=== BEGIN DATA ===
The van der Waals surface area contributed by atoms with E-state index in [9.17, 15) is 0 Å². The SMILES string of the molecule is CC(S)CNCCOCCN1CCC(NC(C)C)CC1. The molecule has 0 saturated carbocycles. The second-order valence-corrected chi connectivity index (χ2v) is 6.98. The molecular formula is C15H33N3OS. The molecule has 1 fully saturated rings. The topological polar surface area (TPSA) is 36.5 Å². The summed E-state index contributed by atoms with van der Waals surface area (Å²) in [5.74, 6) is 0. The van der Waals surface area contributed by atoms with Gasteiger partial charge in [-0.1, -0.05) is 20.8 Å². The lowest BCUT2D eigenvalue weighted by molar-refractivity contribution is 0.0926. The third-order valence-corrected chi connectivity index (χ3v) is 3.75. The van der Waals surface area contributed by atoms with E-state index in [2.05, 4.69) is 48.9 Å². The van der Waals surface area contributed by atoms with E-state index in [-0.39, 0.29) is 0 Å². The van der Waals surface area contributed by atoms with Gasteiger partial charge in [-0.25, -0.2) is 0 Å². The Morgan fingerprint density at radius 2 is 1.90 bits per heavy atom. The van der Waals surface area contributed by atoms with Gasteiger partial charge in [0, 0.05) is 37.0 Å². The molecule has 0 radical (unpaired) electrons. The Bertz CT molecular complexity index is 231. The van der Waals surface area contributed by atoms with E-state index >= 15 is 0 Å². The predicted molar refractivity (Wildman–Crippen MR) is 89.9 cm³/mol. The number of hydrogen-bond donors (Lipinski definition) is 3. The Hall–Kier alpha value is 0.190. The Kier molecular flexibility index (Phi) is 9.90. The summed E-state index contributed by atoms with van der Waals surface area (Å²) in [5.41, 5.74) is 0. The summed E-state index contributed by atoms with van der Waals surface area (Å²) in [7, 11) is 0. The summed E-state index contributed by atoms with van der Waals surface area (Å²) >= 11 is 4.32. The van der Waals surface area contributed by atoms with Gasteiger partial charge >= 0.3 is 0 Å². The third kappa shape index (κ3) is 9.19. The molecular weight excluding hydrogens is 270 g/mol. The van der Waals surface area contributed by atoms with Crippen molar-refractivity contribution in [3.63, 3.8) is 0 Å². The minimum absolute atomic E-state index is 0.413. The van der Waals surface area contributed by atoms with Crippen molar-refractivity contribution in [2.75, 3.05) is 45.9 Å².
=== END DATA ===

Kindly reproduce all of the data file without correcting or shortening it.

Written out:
The van der Waals surface area contributed by atoms with E-state index in [9.17, 15) is 0 Å². The SMILES string of the molecule is CC(S)CNCCOCCN1CCC(NC(C)C)CC1. The molecule has 0 saturated carbocycles. The second-order valence-corrected chi connectivity index (χ2v) is 6.98. The molecular formula is C15H33N3OS. The molecule has 1 fully saturated rings. The topological polar surface area (TPSA) is 36.5 Å². The summed E-state index contributed by atoms with van der Waals surface area (Å²) in [5.74, 6) is 0. The van der Waals surface area contributed by atoms with Gasteiger partial charge in [-0.1, -0.05) is 20.8 Å². The lowest BCUT2D eigenvalue weighted by molar-refractivity contribution is 0.0926. The third-order valence-corrected chi connectivity index (χ3v) is 3.75. The van der Waals surface area contributed by atoms with E-state index in [2.05, 4.69) is 48.9 Å². The van der Waals surface area contributed by atoms with E-state index in [-0.39, 0.29) is 0 Å². The van der Waals surface area contributed by atoms with Gasteiger partial charge in [-0.25, -0.2) is 0 Å². The Morgan fingerprint density at radius 2 is 1.90 bits per heavy atom. The van der Waals surface area contributed by atoms with Gasteiger partial charge in [0, 0.05) is 37.0 Å². The molecule has 0 radical (unpaired) electrons. The Bertz CT molecular complexity index is 231. The van der Waals surface area contributed by atoms with E-state index >= 15 is 0 Å². The predicted molar refractivity (Wildman–Crippen MR) is 89.9 cm³/mol. The number of hydrogen-bond donors (Lipinski definition) is 3. The Hall–Kier alpha value is 0.190. The Kier molecular flexibility index (Phi) is 9.90. The summed E-state index contributed by atoms with van der Waals surface area (Å²) in [5.41, 5.74) is 0. The summed E-state index contributed by atoms with van der Waals surface area (Å²) in [7, 11) is 0. The summed E-state index contributed by atoms with van der Waals surface area (Å²) >= 11 is 4.32. The van der Waals surface area contributed by atoms with Gasteiger partial charge >= 0.3 is 0 Å². The third kappa shape index (κ3) is 9.19. The molecular weight excluding hydrogens is 270 g/mol. The van der Waals surface area contributed by atoms with Crippen molar-refractivity contribution in [3.63, 3.8) is 0 Å². The minimum absolute atomic E-state index is 0.413. The van der Waals surface area contributed by atoms with Crippen molar-refractivity contribution in [2.75, 3.05) is 45.9 Å².